Sometimes, Pictures Do Lie

This is not a story about an amazing photographer or stunning photography. It’s about photos that are taken by non-photographers, in everyday situations, documenting a moment in time that is supposed to be filled with joy and happiness. The time after a baby - that fresh-smelling bundle of joy - came into the world. These are the faces of mothers, suffering from postpartum depression, hiding their angst behind a smile.

If you are not a woman, or never gave birth, postpartum depression (PPD) might not affect you directly. But it can affect your loved ones, or even the mother with whom you just shot a baby session.

“When this picture was taken I was suffering from postpartum depression and anxiety. You can’t tell by looking, but I was going through crippling self-loathing, constant systemic panic attacks that ravaged my digestive system, and a lack of desire to live.” --Morgan Shanahan

Katherine Stone is an award-winning blogger, and the founder and editor of the blog Postpartum Progress. She is also the founder of Postpartum Progress Inc., a non-profit focused on improving support for women with prenatal mood and anxiety disorders. Her blogs and website offer in-depth information about birth-related mental illnesses. Her goal is to raise awareness, and fight the stigma of PPD.

“When this picture was taken I was suffering through severe postpartum depression. You can’t tell by looking, but just hours before this picture was taken, I tried to kill myself. I had been sobbing for two weeks. An hour after this picture was taken, I got up on stage and performed for a church talent show like everything was fine.” -- Adrienne Feldman

Katherine Stone kindly answered a couple of my questions:

LG: "The subject of PPD has been 'swept under the rug' from the beginning of time. How did you gather the courage to bring awareness to this subject by 'exposing' your own experience?"

KS: "The only way to make this better is to expose it. When I had postpartum depression and anxiety I felt so alone and ashamed, and later when I found out how many women get these illnesses I was angry that I hadn't known that. It felt unfair that I spent so much time feeling awful about myself when someone could have told me, "Hey! It's not just you." It didn't feel hard to share what happened to me because I felt like it would make things better for another mom -- I felt like I could do that and I wanted to do that."

“When this picture was taken I was suffering from postpartum depression. You can’t tell by looking, but I was self harming and trying to manage deep depression and intense rage.” -- Alena Chandler

"I was also mad that the media generally portrays women with maternal mental illness as bedraggled and dangerous. That imagery, which is ridiculous and unfair, adds to the stigma and prevents women from getting help. So it wasn't that hard to figure out that we could start fighting against that by sha­ring our own imagery. Postpartum Progress created the first and only photo album featuring moms who've had maternal mental illnesses like postpartum depression and psychosis because we wanted people to see that it's the mom around the corner, your friend, your co-worker, regular everyday cool women who get these illnesses."

“When this picture was taken I was suffering from postpartum depression and severe anxiety. You can’t tell by looking, but I felt like a horrible mother. I had been suicidal a few months prior. I was having racing & intrusive thoughts, experiencing moments of rage I couldn’t explain or understand, constantly sweating from anxiety, having at least one panic attack daily, and found myself stuck in gravity wells of sadness every few days that made just getting out of bed painful and exhausting.” -- A’Driane Nieves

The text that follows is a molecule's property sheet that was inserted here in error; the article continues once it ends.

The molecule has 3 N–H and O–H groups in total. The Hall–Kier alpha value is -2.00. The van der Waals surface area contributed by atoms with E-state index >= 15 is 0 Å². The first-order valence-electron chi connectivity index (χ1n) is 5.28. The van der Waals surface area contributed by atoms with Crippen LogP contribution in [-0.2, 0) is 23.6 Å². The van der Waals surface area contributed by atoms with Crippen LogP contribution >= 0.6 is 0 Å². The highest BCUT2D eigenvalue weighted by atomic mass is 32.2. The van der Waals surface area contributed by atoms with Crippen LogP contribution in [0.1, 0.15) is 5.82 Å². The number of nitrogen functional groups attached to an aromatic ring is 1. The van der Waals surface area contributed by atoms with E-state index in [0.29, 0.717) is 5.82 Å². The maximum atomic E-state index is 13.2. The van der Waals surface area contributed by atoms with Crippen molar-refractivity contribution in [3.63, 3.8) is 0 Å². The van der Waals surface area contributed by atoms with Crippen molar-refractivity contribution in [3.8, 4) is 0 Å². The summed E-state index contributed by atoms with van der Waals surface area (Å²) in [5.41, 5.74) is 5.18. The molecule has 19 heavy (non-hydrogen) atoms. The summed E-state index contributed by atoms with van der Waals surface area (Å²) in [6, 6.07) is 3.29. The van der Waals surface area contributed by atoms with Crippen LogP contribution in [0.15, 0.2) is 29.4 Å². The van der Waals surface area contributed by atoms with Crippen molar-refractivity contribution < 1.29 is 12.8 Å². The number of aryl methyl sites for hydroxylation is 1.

"And then recently I created the story "You Can't Tell A Mom Has PPD By Looking" because I hear from so many mothers struggling with maternal mental illness who are deeply frustrated by the people around them saying, "You look just fine to me! You can't have PPD. You don't need any help." Even some doctors say this, and these are women who can hardly hold it together, if at all, and some of them are even considering suicide. I think photographs help tell the story that PPD is not a one size fits all type of illness. There is not an obvious "look" that a mom with postpartum depression has. It's way more complicated than that."

LG: "What is the best way to support and help a friend or family member who is going through PPD?"

KS: "I think the best way to support someone that you think has PPD is to say to her that you love her and support her no matter what. You know she's going to be a great mom, and if she is struggling that's okay because postpartum depression is the most common complication of childbirth. One in every seven women will get it -- even more than the number of women who will get breast cancer every year -- and you don't get it because you're not a good enough mom or because you are weak or because you have some sort of defect of character. It's a real illness, it requires professional help, and while your friend or sister or partner is getting the help she needs and deserves you will be happy to do whatever it takes to support her."

“You wouldn’t know by looking, but I was suffering from postpartum anxiety, OCD and PTSD. This was the week after I got out of an inpatient facility, and while I was attending an outpatient program. I was suffering from constant panic attacks, inability to sleep, eat or even sit still, and my mind was running a mile a minute with severe and persistent intrusive thoughts, including suicidal ideation.” -- Kendra Slater